It used to be that no one who wasnâ€™t a politician focused on a presidential election until the year of the election. It used to be that many voters didnâ€™t pay much attention to presidential elections until the party conventions. Of course, it also used to be that once an election was over, people grumbled for a few weeks if their candidate lost but then moved on. Now, it appears a lot of people arenâ€™t done processing 2016, and at the same time peopleÂ on the same sideÂ are already unfriending each in squabbles over who the Democratic nominee should be in 2020. In the last election we didnâ€™t get nearly this crazy until the fall of 2015, not bleeping January.
I would like to propose some ground rules for political discussions to keep things sane. I donâ€™t expect anyone to follow them, but what the heck. In no particular order:
Rule:Â The most important thing to demand right now is a fair, open and transparent nomination process. A lot of people are not going to get their first choice for the nomination, but if the process is seen as fair I believe most will acccept the result.
If, however, it appears thereâ€™s a thumb on a scale somewhere, or that the elites are manipulating the process to get their favored candidate, or if some candidates donâ€™t get equal time in the debates or in media, the Democrats can forget about unity. See Chris Smith, â€œDemocrats Donâ€™t Like to Be Told Who to Vote For.â€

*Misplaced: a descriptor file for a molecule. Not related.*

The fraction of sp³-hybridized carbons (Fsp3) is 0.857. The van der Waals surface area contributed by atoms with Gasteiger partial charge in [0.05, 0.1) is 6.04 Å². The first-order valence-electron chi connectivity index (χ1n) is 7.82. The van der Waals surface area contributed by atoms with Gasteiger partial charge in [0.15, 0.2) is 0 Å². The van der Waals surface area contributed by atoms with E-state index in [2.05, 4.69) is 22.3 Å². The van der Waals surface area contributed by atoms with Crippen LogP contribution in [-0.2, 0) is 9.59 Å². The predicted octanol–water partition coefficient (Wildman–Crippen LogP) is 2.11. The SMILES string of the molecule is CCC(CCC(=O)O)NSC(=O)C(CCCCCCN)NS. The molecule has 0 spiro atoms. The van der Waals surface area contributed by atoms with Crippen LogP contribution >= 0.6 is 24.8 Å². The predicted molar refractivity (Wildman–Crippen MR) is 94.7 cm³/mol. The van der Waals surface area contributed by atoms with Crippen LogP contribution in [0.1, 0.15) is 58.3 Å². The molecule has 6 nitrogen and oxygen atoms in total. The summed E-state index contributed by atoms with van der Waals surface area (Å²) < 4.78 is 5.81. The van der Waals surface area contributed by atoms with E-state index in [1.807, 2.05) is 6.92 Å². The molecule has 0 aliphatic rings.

Rule:Â Bringing up â€”Â factuallyÂ â€” a politicianâ€™s voting record or positions on issues is not out of bounds and is not â€œattackingâ€ that politician. Weâ€™ve already seen a blowup in media because David Sirota brought up Beto Oâ€™Rourkeâ€™s record of accepting donations from the fossil fuel sector. This was greeted up a bunch of headlines screaming that Bernie Sanders was trying to â€œkneecapâ€ Oâ€™Rourke. One, Bernie Sanders had nothing to do with any of this; and two, since when is a politicanâ€™s actual record out of bounds? See Luke Darby, â€œNo Democrat Deserves a Free Pass Just Because Theyâ€™re Not Trump.â€
Rule:Â â€œBetter than Trumpâ€ is too low a bar. Who we nominate matters, becauseÂ even if the Democrat wins, a disappointing administration will just allow the Crazy Right to make a comeback. This puts together the two rules above. Stifling legitimate criticism of aÂ potentialÂ â€” bleeping Oâ€™Rourke hasnâ€™t even declared yet â€” candidate because heÂ mightÂ be the nominee is a recipe for ultimate failure. As Luke Darby wrote (link above),